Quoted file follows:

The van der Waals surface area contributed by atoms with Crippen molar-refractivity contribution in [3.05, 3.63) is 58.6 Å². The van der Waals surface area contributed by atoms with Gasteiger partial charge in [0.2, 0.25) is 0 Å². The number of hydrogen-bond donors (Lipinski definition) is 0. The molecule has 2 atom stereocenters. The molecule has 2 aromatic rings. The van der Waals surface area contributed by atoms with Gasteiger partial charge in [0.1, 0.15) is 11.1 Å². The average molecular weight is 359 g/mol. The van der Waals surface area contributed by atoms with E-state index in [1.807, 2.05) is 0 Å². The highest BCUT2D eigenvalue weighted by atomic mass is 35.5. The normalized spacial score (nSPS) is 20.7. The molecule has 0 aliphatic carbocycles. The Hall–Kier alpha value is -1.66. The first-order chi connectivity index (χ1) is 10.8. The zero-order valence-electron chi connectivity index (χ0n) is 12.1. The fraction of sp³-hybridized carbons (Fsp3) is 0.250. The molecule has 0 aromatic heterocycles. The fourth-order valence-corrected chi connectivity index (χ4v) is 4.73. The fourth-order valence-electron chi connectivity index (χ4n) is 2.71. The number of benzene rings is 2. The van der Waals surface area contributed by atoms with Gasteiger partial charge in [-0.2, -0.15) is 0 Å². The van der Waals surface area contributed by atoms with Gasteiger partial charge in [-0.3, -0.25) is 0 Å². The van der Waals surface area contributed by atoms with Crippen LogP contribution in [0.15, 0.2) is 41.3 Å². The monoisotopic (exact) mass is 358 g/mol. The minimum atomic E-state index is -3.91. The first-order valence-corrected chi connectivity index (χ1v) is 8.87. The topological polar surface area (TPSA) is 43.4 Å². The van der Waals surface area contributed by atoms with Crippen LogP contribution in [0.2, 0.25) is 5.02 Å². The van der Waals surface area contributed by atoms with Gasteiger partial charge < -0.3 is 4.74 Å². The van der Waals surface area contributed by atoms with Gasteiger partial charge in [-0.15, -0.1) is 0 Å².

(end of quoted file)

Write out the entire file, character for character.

The van der Waals surface area contributed by atoms with Crippen molar-refractivity contribution in [3.05, 3.63) is 58.6 Å². The van der Waals surface area contributed by atoms with Gasteiger partial charge in [0.2, 0.25) is 0 Å². The number of hydrogen-bond donors (Lipinski definition) is 0. The molecule has 2 atom stereocenters. The molecule has 2 aromatic rings. The van der Waals surface area contributed by atoms with Gasteiger partial charge in [0.1, 0.15) is 11.1 Å². The average molecular weight is 359 g/mol. The van der Waals surface area contributed by atoms with E-state index in [1.807, 2.05) is 0 Å². The highest BCUT2D eigenvalue weighted by atomic mass is 35.5. The normalized spacial score (nSPS) is 20.7. The molecule has 0 aliphatic carbocycles. The Hall–Kier alpha value is -1.66. The first-order chi connectivity index (χ1) is 10.8. The zero-order valence-electron chi connectivity index (χ0n) is 12.1. The fraction of sp³-hybridized carbons (Fsp3) is 0.250. The molecule has 0 aromatic heterocycles. The fourth-order valence-corrected chi connectivity index (χ4v) is 4.73. The fourth-order valence-electron chi connectivity index (χ4n) is 2.71. The number of benzene rings is 2. The van der Waals surface area contributed by atoms with Gasteiger partial charge in [-0.2, -0.15) is 0 Å². The van der Waals surface area contributed by atoms with Gasteiger partial charge in [-0.3, -0.25) is 0 Å². The van der Waals surface area contributed by atoms with Crippen LogP contribution in [0.15, 0.2) is 41.3 Å². The monoisotopic (exact) mass is 358 g/mol. The minimum atomic E-state index is -3.91. The first-order valence-corrected chi connectivity index (χ1v) is 8.87. The topological polar surface area (TPSA) is 43.4 Å². The van der Waals surface area contributed by atoms with Crippen LogP contribution in [0.2, 0.25) is 5.02 Å². The van der Waals surface area contributed by atoms with Gasteiger partial charge < -0.3 is 4.74 Å². The van der Waals surface area contributed by atoms with Gasteiger partial charge in [-0.15, -0.1) is 0 Å².